Advice for Fledgling Companies from a Business Rescue Expert
Back in the 1970s, fresh faced graduate Fred Smith founded a new delivery company called FedEx with $4 million of inheritance and $80 million in loans and investments.
Just three years later, Smith’s fledgling company was floundering.
With just $5,000 in the bank and a fuel bill totalling $24,000, the future wasn’t looking bright.
So, what happened?
In a moment of madness (or business brilliance), Smith grabbed a taxi to the airport, bought a ticket to Las Vegas and headed straight for the nearest blackjack table. At the end of the night, he’d quintupled his stack and won enough cash to keep FexEx running for another month.
Fast forward a few decades and FedEx has grown into a global delivery powerhouse, employing over four hundred thousand people and processing 13 million shipments every single day.
Now, the point in this story isn’t to legitimise gambling as a fundraising tactics. (Seriously, don’t try to copy Smith’s success.)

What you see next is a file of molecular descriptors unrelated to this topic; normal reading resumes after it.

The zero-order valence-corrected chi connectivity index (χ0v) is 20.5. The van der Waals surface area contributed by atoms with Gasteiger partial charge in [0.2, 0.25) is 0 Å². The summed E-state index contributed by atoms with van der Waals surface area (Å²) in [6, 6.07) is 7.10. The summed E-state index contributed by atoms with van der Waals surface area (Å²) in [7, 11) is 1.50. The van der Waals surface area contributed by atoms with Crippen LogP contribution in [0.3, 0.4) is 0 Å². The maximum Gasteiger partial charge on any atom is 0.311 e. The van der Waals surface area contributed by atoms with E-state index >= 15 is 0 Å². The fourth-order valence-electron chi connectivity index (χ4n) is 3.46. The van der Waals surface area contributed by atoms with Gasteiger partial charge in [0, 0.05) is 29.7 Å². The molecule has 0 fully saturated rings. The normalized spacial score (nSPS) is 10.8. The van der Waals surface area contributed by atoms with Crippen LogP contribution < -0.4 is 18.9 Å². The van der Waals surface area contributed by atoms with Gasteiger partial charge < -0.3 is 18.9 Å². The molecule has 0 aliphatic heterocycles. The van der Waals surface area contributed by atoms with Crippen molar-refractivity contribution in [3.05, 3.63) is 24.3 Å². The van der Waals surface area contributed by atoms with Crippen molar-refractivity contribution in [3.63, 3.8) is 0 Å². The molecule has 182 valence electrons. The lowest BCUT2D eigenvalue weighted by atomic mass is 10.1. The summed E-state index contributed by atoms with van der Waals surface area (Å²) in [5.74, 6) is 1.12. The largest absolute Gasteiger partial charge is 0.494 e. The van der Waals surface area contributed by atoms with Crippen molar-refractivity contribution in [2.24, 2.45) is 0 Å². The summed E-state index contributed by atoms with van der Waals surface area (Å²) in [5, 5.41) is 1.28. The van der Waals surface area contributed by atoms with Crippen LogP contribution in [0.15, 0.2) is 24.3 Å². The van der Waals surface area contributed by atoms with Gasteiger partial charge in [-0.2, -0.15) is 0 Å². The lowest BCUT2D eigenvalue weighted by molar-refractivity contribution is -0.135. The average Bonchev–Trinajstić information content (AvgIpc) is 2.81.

The point is that even exceptionally successful companies go through hard times and have to carefully work their way back to profitability.
This article will share four pieces of advice for fledgling businesses. If you watch out for these issues, it’ll be easier to keep your business on the right track and follow FedEx all the way to global success.
Don’t ignore credit control
Startups and small business really struggle with asking their clients and customers for payment.
This might strike you as odd. Small, cash-strapped businesses not asking for payment? Really? Well, yes and there’s a very simple explanation for it.
Small businesses usually have super small workforces and because they have small workforces, staff members usually end up taking on multiple roles. Perhaps the most common roles I see doubled up are sales and credit control.
It’s just two stages in the same process so it makes sense to stick the roles, right? No.
Having one person spend hours building a relationship with a customer and closing the sale then asking them to chase them for payment makes for a pretty confusing relationship.
Often, sales staff will ignore credit, feeling that their job is already done. Left unchecked, poor credit control can, and will, wreck your cash flow and potentially your business.